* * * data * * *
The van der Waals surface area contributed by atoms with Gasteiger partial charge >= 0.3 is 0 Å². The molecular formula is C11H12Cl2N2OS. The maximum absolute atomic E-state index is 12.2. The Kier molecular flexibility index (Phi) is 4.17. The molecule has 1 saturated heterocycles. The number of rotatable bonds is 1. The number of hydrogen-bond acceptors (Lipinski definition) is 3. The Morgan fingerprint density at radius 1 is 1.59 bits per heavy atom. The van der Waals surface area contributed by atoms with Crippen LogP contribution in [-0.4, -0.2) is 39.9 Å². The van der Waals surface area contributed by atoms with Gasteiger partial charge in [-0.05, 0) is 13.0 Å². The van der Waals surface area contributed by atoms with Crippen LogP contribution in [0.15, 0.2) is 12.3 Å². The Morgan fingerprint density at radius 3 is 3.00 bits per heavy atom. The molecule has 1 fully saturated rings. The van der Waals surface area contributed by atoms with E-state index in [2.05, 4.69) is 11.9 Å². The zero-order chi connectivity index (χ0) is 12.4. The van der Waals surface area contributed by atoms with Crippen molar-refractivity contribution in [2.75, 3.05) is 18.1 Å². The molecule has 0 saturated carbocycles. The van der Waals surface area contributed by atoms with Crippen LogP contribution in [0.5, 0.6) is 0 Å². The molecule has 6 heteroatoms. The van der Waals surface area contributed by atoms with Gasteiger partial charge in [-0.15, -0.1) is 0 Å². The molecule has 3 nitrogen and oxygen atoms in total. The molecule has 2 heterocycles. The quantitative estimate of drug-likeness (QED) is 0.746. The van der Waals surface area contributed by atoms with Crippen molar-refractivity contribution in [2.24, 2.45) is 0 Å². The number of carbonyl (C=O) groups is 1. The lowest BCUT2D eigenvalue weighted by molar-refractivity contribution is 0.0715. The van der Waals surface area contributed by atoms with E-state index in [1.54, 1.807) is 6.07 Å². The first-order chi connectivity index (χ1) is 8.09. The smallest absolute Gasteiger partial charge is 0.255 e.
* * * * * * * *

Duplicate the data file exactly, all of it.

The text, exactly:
The van der Waals surface area contributed by atoms with Gasteiger partial charge >= 0.3 is 0 Å². The molecular formula is C11H12Cl2N2OS. The maximum absolute atomic E-state index is 12.2. The Kier molecular flexibility index (Phi) is 4.17. The molecule has 1 saturated heterocycles. The number of rotatable bonds is 1. The number of hydrogen-bond acceptors (Lipinski definition) is 3. The Morgan fingerprint density at radius 1 is 1.59 bits per heavy atom. The van der Waals surface area contributed by atoms with Crippen LogP contribution in [-0.4, -0.2) is 39.9 Å². The van der Waals surface area contributed by atoms with Gasteiger partial charge in [-0.05, 0) is 13.0 Å². The van der Waals surface area contributed by atoms with Crippen LogP contribution in [0.15, 0.2) is 12.3 Å². The Morgan fingerprint density at radius 3 is 3.00 bits per heavy atom. The molecule has 1 fully saturated rings. The van der Waals surface area contributed by atoms with E-state index in [2.05, 4.69) is 11.9 Å². The zero-order chi connectivity index (χ0) is 12.4. The van der Waals surface area contributed by atoms with Crippen molar-refractivity contribution in [2.75, 3.05) is 18.1 Å². The molecule has 0 saturated carbocycles. The van der Waals surface area contributed by atoms with Crippen LogP contribution in [0.5, 0.6) is 0 Å². The molecule has 6 heteroatoms. The van der Waals surface area contributed by atoms with Gasteiger partial charge in [-0.15, -0.1) is 0 Å². The molecule has 3 nitrogen and oxygen atoms in total. The molecule has 2 heterocycles. The quantitative estimate of drug-likeness (QED) is 0.746. The van der Waals surface area contributed by atoms with Crippen molar-refractivity contribution in [2.24, 2.45) is 0 Å². The number of carbonyl (C=O) groups is 1. The lowest BCUT2D eigenvalue weighted by molar-refractivity contribution is 0.0715. The van der Waals surface area contributed by atoms with E-state index in [1.54, 1.807) is 6.07 Å². The first-order chi connectivity index (χ1) is 8.09. The smallest absolute Gasteiger partial charge is 0.255 e.